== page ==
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January 29, 2020

Applied DNA granted patent for man-made cellulosic fibre tagging

Applied DNA Sciences has been granted a US patent that protects its CertainT molecular tagging process in relation to man-made cellulosic fibres and materials.

By Beth Wright

Applied DNA Sciences has been granted a US patent that protects its CertainT molecular tagging process in relation to man-made cellulosic fibres and materials.

The newly-issued 10,519,605 patent, entitled ‘Methods of Marking Cellulosic Products’, covers methods of tagging man-made cellulosic (MMC) fibres or materials with a nucleic acid (DNA) tag during production. It also covers later authenticating the nucleic acid-tagged MMC fibres and/or materials via PCR-based detection techniques to confirm provenance and/or authenticity.

Global MMC production volume more than doubled from 3m (in 1990) to 6.7m metric tons in 2018, and is expected to continue to grow at an annual rate of 9% through 2024, according to Applied DNA. MMCs include viscose, rayon, acetate, lyocell, Tencel, modal and cupro materials.

Most MMCs are primarily derived from wood. Heightened awareness related to the sourcing of wood raw materials from endangered or ancient forests, the social and environmental concerns relating to the chemicals used in production, as well as the amount of energy and water used to manufacture MMCs, has led to greater oversight of the MMC industry and requires proof that these materials come from controlled and sustainable sources that can be verified by scientific evidence.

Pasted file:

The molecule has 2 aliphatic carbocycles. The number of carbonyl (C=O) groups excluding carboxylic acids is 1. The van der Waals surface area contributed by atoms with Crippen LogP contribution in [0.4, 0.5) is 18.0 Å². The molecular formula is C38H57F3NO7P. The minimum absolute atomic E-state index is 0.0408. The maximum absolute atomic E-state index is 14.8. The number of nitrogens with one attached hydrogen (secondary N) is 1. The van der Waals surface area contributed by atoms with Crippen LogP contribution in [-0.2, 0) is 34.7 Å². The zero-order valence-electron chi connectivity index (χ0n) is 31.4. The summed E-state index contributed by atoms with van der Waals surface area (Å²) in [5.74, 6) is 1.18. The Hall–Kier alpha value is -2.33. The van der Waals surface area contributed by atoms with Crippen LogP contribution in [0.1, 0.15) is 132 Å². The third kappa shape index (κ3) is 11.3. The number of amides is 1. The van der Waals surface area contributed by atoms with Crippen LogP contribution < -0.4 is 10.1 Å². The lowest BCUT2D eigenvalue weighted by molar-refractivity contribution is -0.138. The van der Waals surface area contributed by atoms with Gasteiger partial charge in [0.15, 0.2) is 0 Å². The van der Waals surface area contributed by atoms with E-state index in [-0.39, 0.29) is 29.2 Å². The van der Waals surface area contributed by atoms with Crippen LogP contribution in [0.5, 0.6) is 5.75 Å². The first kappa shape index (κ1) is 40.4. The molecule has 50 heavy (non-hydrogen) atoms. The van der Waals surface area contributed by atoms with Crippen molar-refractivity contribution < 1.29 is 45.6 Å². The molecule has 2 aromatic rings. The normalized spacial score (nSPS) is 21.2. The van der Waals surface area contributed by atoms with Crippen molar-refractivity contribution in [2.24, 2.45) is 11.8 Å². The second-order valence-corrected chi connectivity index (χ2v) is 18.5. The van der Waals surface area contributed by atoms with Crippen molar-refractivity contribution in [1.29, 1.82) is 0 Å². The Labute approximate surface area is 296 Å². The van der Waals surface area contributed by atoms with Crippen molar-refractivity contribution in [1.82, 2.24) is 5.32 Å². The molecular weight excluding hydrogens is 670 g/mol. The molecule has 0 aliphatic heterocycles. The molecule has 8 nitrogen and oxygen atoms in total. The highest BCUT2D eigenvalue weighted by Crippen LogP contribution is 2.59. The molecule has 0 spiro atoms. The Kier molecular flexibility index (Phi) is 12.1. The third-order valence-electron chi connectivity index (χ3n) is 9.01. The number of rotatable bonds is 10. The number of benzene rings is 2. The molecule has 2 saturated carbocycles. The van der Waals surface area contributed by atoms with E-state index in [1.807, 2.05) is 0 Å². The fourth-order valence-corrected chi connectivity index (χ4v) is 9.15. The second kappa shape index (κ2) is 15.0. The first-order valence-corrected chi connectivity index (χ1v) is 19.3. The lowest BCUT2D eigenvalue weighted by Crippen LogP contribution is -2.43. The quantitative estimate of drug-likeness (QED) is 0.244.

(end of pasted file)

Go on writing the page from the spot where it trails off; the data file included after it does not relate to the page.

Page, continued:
“The use of MMC fibers and materials is moving the textile industry towards greater sustainability, but has also yielded social and environmental concerns related to deforestation and biodiversity,” says MeiLin Wan, vice president of textile sales at Applied DNA. “In response, brands and retailers, such as H&M Group that has articulated a goal to only use MMC fibers from certified, responsibly-managed sources in its products by 2025, are actively strengthening their sourcing policies to address these concerns. Central to their initiatives is traceability of their MMC supply chains to feedstock levels.”

Wayne Buchen, vice president of strategic sales at Applied DNA, adds: “Transparency related to the source, origin and authenticity of MMCs is the key to unlock valuable claims related to sustainable and ethical sourcing – and this is important for the supply chain to know that their product and brand is secure from source to shelf.”

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